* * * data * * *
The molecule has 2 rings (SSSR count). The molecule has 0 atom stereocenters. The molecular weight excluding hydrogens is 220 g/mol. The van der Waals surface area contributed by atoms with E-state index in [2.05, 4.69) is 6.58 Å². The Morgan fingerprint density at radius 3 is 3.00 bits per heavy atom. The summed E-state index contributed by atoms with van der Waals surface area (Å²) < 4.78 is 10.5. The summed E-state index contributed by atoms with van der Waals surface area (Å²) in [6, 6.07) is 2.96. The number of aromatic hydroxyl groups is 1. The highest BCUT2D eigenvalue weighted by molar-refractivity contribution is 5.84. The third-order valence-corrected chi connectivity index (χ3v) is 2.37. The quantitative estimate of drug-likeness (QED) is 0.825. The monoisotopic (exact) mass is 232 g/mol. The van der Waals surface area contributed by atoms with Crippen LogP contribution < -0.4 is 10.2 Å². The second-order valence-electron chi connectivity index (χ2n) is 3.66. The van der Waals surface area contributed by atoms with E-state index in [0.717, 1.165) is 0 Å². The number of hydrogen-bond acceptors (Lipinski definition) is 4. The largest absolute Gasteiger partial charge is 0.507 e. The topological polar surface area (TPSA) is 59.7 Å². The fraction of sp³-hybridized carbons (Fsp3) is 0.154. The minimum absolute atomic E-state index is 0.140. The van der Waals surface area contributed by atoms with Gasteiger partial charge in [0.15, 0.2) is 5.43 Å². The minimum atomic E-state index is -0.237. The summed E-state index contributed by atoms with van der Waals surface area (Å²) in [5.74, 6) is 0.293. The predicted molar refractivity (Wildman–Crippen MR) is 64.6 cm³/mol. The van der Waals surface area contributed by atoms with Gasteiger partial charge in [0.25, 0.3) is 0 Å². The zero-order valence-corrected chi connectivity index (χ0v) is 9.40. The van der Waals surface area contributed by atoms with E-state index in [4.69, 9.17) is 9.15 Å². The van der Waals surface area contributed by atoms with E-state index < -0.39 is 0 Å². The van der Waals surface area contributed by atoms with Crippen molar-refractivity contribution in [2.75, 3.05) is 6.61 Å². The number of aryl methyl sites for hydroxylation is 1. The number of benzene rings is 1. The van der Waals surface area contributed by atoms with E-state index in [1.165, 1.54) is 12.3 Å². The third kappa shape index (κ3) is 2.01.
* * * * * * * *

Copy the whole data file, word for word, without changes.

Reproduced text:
The molecule has 2 rings (SSSR count). The molecule has 0 atom stereocenters. The molecular weight excluding hydrogens is 220 g/mol. The van der Waals surface area contributed by atoms with E-state index in [2.05, 4.69) is 6.58 Å². The Morgan fingerprint density at radius 3 is 3.00 bits per heavy atom. The summed E-state index contributed by atoms with van der Waals surface area (Å²) < 4.78 is 10.5. The summed E-state index contributed by atoms with van der Waals surface area (Å²) in [6, 6.07) is 2.96. The number of aromatic hydroxyl groups is 1. The highest BCUT2D eigenvalue weighted by molar-refractivity contribution is 5.84. The third-order valence-corrected chi connectivity index (χ3v) is 2.37. The quantitative estimate of drug-likeness (QED) is 0.825. The monoisotopic (exact) mass is 232 g/mol. The van der Waals surface area contributed by atoms with Crippen LogP contribution < -0.4 is 10.2 Å². The second-order valence-electron chi connectivity index (χ2n) is 3.66. The van der Waals surface area contributed by atoms with E-state index in [0.717, 1.165) is 0 Å². The number of hydrogen-bond acceptors (Lipinski definition) is 4. The largest absolute Gasteiger partial charge is 0.507 e. The topological polar surface area (TPSA) is 59.7 Å². The fraction of sp³-hybridized carbons (Fsp3) is 0.154. The minimum absolute atomic E-state index is 0.140. The van der Waals surface area contributed by atoms with Gasteiger partial charge in [0.15, 0.2) is 5.43 Å². The minimum atomic E-state index is -0.237. The summed E-state index contributed by atoms with van der Waals surface area (Å²) in [5.74, 6) is 0.293. The predicted molar refractivity (Wildman–Crippen MR) is 64.6 cm³/mol. The van der Waals surface area contributed by atoms with Gasteiger partial charge in [0.25, 0.3) is 0 Å². The zero-order valence-corrected chi connectivity index (χ0v) is 9.40. The van der Waals surface area contributed by atoms with E-state index in [4.69, 9.17) is 9.15 Å². The van der Waals surface area contributed by atoms with E-state index < -0.39 is 0 Å². The van der Waals surface area contributed by atoms with Crippen molar-refractivity contribution in [2.75, 3.05) is 6.61 Å². The number of aryl methyl sites for hydroxylation is 1. The number of benzene rings is 1. The van der Waals surface area contributed by atoms with E-state index in [1.165, 1.54) is 12.3 Å². The third kappa shape index (κ3) is 2.01.